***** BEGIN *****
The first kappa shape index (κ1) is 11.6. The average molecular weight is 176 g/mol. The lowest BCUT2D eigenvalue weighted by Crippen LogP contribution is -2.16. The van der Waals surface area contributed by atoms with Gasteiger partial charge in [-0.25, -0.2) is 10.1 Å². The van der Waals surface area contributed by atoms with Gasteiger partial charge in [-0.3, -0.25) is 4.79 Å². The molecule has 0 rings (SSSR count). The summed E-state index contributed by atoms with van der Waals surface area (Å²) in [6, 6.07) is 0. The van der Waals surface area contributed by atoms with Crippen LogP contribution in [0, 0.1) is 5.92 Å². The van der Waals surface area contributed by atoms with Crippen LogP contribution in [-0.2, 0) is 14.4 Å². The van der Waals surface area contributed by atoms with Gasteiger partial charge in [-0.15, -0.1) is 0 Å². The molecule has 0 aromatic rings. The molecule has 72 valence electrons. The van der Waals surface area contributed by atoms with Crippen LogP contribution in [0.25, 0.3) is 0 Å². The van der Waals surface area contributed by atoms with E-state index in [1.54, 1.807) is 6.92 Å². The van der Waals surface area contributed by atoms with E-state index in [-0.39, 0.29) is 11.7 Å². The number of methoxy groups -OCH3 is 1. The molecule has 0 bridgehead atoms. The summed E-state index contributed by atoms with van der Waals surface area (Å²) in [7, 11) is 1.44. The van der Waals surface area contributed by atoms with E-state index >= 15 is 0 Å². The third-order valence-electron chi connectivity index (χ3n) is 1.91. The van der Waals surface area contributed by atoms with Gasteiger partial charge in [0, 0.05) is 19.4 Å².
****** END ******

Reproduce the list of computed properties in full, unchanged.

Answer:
The first kappa shape index (κ1) is 11.6. The average molecular weight is 176 g/mol. The lowest BCUT2D eigenvalue weighted by Crippen LogP contribution is -2.16. The van der Waals surface area contributed by atoms with Gasteiger partial charge in [-0.25, -0.2) is 10.1 Å². The van der Waals surface area contributed by atoms with Gasteiger partial charge in [-0.3, -0.25) is 4.79 Å². The molecule has 0 rings (SSSR count). The summed E-state index contributed by atoms with van der Waals surface area (Å²) in [6, 6.07) is 0. The van der Waals surface area contributed by atoms with Crippen LogP contribution in [0, 0.1) is 5.92 Å². The van der Waals surface area contributed by atoms with Crippen LogP contribution in [-0.2, 0) is 14.4 Å². The van der Waals surface area contributed by atoms with Gasteiger partial charge in [-0.15, -0.1) is 0 Å². The molecule has 0 aromatic rings. The molecule has 72 valence electrons. The van der Waals surface area contributed by atoms with Crippen LogP contribution in [0.25, 0.3) is 0 Å². The van der Waals surface area contributed by atoms with E-state index in [1.54, 1.807) is 6.92 Å². The van der Waals surface area contributed by atoms with E-state index in [-0.39, 0.29) is 11.7 Å². The number of methoxy groups -OCH3 is 1. The molecule has 0 bridgehead atoms. The summed E-state index contributed by atoms with van der Waals surface area (Å²) in [7, 11) is 1.44. The van der Waals surface area contributed by atoms with E-state index >= 15 is 0 Å². The third-order valence-electron chi connectivity index (χ3n) is 1.91. The van der Waals surface area contributed by atoms with Gasteiger partial charge in [0, 0.05) is 19.4 Å².